As the Victorians (and their contemporaries across the Channel) more or less invented the detective novel, you’d expect there to be a quite a few Victorians sleuths in fiction, following in the footsteps of the great originals of the nineteenth century novels – Sergeant Cuff, Inspector Bucket and Sherlock Holmes. We do have some good contemporary writers producing excellent historical crime stories, with policemen and amateur detectives sharing the honours (given the apparent reluctance of all classes of Victorian society to actually speak to the police, the amateurs seem to be vital to the detection process, so all the professionals are aided and abetted by wives, girlfriends and so on. Or vice versa). Importantly, the writers are sufficiently steeped in Victorian social and political history to create mysteries which are entirely appropriate to the period, often tying them into real historical events.
Most prominent for some time has been Anne Perry, who writes two series of Victorian crime novels: the first series, involving Inspector Thomas Pitt and his determined wife Charlotte, deals mainly with misdeeds and hypocrisy in the upper reaches of society: Charlotte’s wealthy connections ensure that she is able to infiltrate at-homes and parties to carry out investigations: read about their meeting in the first book The Cater Street Hangman (1979). In the other books, William Monk is an ex-policeman now working as a private investigator after suffering amnesia following an accident: it’s important to read these books in the correct order, as Monk gradually finds out details of his own past. His partner is a nurse who trained with Florence Nightingale – Hester’s work now proves a useful source of information to Monk. Start with The Face of a Stranger (1990).
More recently, Ann Granger, well known to readers as author of the Mitchell & Markby country crime series, and the grittier, London-set Fran Varady novels, has turned to nineteenth-century London for inspiration, producing the excellent novels centring on Inspector Ben Ross of Scotland Yard and his assistant Elizabeth Martin. Unusually, the two main characters share the first-person narration: the style is refreshingly plain and direct with none of the self-conscious over-writing which can occur in Anne Perry’s work. Characters are believable and the mysteries are good. It’s worth noting here, for crime novel readers in general, that all Ann Granger’s books are usually damned fine reads – good, straightforward but satisfying plots, recounted in plain, vivid English, with understandable, recognisable characters and an easy, flowing style. A Rare Interest in Corpses (2006) opens the series.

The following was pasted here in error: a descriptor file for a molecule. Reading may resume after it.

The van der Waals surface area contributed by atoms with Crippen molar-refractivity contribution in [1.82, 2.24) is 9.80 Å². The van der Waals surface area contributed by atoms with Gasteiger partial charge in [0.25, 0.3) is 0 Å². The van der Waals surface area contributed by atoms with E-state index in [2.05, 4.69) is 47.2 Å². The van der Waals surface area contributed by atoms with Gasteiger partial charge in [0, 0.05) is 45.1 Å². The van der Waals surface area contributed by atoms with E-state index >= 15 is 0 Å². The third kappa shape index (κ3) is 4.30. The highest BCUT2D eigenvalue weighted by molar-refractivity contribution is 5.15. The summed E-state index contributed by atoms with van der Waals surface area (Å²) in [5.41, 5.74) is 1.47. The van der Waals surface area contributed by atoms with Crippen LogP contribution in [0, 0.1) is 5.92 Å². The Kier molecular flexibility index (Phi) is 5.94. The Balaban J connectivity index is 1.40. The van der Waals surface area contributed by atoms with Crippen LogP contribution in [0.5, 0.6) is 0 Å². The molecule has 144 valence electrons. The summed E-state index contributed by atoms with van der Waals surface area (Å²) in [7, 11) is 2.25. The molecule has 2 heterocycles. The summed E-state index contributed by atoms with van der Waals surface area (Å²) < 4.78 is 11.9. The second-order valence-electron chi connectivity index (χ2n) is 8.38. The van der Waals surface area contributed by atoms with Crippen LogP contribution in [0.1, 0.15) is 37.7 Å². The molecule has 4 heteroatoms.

Deanna Raybourn has recently published the fifth book in her enjoyable series featuring Lady Julia Grey and her sparring partner/love interest Nicholas Brisbourne. Again the details of Victorian society are examined but this time by an insider. If you enjoy these – the series begins with Silent in the Grave (2006) and the latest instalment is The Dark Enquiry (2011) – it might be worth looking at the Emily Ashton series by Tasha Alexander, which opens with And Only To Deceive (2005). Interestingly, of the writers mentioned so far, only Ann Granger is British: Ann Perry is a New Zealander (with a rather surprising history of her own: as a teenager, she was convicted with her friend Pauline Parker of the murder of Parker’s mother), Deanna Raybourn and Tasha Alexander are American. Another American producing well-thought-of Victorian crime ( he has various awards to prove it) is Charles Finch, creator of gentleman sleuth Charles Lennox. Start with A Beautiful Blue Death (2007).
Two authors have chosen to concentrate on the railways of nineteenth-century Britain for their settings: Andrew Martin and Edward Marston. Both are good and informative, with sound historical research informing the narratives; Martin’s first Jim Stringer book, The Necropolis Railway (2002), stands out for its unusual, creepy background.
In the Edinburgh of Sir Arthur Conan Doyle and Robert Louis Stevenson, Alanna Knight’s Inspector Faro investigates sixteen mysteries, commencing with Enter Second Murderer (1988), while his daughter, Rose Quinn, begins her career in detection with The Inspector’s Daughter (2000). These atmospheric novels are deservedly popular – the mysteries are intriguing and the central characters likeable.
See also: The Penguin Book of Victorian Women in Crime 9780143106210
http://www.timesonline.co.uk/tol/comment/columnists/ben_macintyre/article4353407.ece. A wide-ranging discussion arising from Kate Summerscale’s non-fiction The Suspicions of Mr Whicher (2009), which re-examines the murder of a child in 1860. Another true-crime book is Mr Briggs’ Hat (2011) by Kate Colquhoun, the story of the first railway murder.